Reluctant readers at any age are a problem for teachers, but a student's graduating from high school without becoming a reader is a tragedy.
The second group of books falls under the publishing heading of graphic novels. What we know as comic books are part of this category and take up most of the space on any bookstore shelf reserved for graphic novels. But there are various other examples of the genre, perhaps the most astounding being Art Spiegelman’s Maus: A Survivor’s Tale, the Pulitzer Prize-winning story of the Holocaust, told in comic book style with mice and cats as the characters. These books share all the advantages of the narrative-poetry books—short, not too much text per page, imagery. And they have the strong additional advantage of being a distinct type of book that children and adolescents identify as their own.They are fun to read and fun to make.
No one can work with children without being aware of the explosion in the last decade of Japanese animation, or anime, and its twin, manga, often the same images, stories, and characters in print form. Manga makes up the majority of graphic novels published today, although there are many other examples, and the format is growing in range and diversity.
There are historical/biographical graphic novels, such as King by Ho Che Anderson, Last Day in Vietnam: A Memory by Will Eisner, and Fax From Sarajevo: A Story of Survival by Joe Kubert. There are graphic novels taken from great literature, such as The Last Knight: An Introduction to Don Quixote by Miguel de Cervantes, as adapted by Will Eisner, and Give It Up! And Other Short Stories by Franz Kafka, illustrated by Peter Kuper. There are graphic novels in the field of science, such as The Cartoon Guide to Genetics by Larry Gonick and Mark Wheelis. And there are graphic novels that deal with social issues such as child abuse, as in The Tale of One Bad Rat by Bryan Talbot; teenage pregnancy, as in The Amazing “True” Story of a Teenage Single Mom by Katherine Arnoldi; and AIDS, as in the excellent Pedro and Me: Friendship, Loss, and What I Learned by Judd Winick.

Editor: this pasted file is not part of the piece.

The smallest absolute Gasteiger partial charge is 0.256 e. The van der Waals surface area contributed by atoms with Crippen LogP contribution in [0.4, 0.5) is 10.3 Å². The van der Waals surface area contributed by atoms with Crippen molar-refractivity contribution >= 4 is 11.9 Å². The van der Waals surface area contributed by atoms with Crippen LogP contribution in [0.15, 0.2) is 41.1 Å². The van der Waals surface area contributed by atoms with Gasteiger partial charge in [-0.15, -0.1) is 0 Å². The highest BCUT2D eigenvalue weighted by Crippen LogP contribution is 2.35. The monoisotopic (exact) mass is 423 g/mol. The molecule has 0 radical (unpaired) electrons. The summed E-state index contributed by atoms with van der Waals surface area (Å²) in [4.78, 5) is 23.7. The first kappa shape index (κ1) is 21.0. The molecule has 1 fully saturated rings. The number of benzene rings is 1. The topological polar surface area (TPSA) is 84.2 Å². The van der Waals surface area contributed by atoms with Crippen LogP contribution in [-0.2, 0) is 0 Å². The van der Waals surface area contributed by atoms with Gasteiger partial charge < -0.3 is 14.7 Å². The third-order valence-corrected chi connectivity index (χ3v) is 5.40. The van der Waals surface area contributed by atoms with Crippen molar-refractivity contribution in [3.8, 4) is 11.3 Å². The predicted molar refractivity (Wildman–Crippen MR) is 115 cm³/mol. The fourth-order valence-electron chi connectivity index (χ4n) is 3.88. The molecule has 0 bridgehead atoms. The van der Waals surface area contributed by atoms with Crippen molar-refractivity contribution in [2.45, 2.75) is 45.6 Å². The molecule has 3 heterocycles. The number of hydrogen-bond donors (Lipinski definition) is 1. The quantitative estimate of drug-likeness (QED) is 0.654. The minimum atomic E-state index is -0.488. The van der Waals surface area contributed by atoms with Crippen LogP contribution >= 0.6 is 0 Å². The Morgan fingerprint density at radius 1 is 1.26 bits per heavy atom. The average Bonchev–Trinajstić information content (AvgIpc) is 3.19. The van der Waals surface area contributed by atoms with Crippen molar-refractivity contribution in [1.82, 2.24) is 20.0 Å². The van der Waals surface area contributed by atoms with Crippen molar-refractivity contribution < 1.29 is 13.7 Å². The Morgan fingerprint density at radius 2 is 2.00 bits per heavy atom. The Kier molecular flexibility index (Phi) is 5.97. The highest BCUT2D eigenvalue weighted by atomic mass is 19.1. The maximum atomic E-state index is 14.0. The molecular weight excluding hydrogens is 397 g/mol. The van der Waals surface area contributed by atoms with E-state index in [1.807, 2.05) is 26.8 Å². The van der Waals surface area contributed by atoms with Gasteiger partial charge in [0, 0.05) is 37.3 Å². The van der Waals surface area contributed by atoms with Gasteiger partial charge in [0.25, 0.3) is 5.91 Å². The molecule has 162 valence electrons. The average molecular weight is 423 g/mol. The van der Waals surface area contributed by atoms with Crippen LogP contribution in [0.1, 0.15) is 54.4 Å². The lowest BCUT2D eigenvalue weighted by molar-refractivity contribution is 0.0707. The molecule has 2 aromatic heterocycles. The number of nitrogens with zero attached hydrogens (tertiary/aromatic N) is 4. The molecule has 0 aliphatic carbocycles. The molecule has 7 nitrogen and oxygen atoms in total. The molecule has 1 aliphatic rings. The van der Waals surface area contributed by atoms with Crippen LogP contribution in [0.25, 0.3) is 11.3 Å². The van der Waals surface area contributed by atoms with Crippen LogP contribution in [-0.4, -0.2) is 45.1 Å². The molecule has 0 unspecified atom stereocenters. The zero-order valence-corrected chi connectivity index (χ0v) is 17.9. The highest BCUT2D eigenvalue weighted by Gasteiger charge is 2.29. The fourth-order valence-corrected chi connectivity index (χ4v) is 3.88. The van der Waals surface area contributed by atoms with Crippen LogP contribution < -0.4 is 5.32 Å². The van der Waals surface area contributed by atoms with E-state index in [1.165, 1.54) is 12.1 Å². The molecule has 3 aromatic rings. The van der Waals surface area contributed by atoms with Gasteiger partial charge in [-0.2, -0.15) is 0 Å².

Teachers, of course, disagree on the subject of using popular- culture media in the classroom. But as Timothy G. Morrison, Gregory Bryan, and George W. Chilcoat write in “Using Student-Generated Comic Books in the Classroom” (Journal of Adolescent & Adult Literacy, May 2002), using popular culture can “diminish the disparity children perceive between their lives in and out of school.” They argue that students need “to become critical consumers of media messages” through exposure and discussion in the classroom, and they suggest the use of student-generated comic books as a tool for developing reading comprehension and research skills.
The British educator, artist, and author Paul Johnson, the director of the Book Art Project, says, “What is needed is a new kind of educator who embraces the two prime communications systems—writing and visual communication—in a pragmatic and down-to-earth way.” His books are lucid how-to manuals as well as passionate proposals for the development of literacy through integration of the visual imagery of a child’s own drawing with student-generated text.
Reluctant readers at any age are a difficult problem and a heartache for teachers, but a student’s actually graduating from high school without becoming a reader is a tragedy. Where it is evident that we as teachers are failing a group of students, new ideas and new approaches are called for. These children have something to say. We need to provide a venue for them. Engaging students in writing, using formats that work for them, will lead these hard-to-reach students to a greater enjoyment of and participation in reading.
I hope that these ideas will inspire further thought, action, and innovation in this difficult area.
Patricia Ingram is a librarian at Johnston High School in Austin, Texas.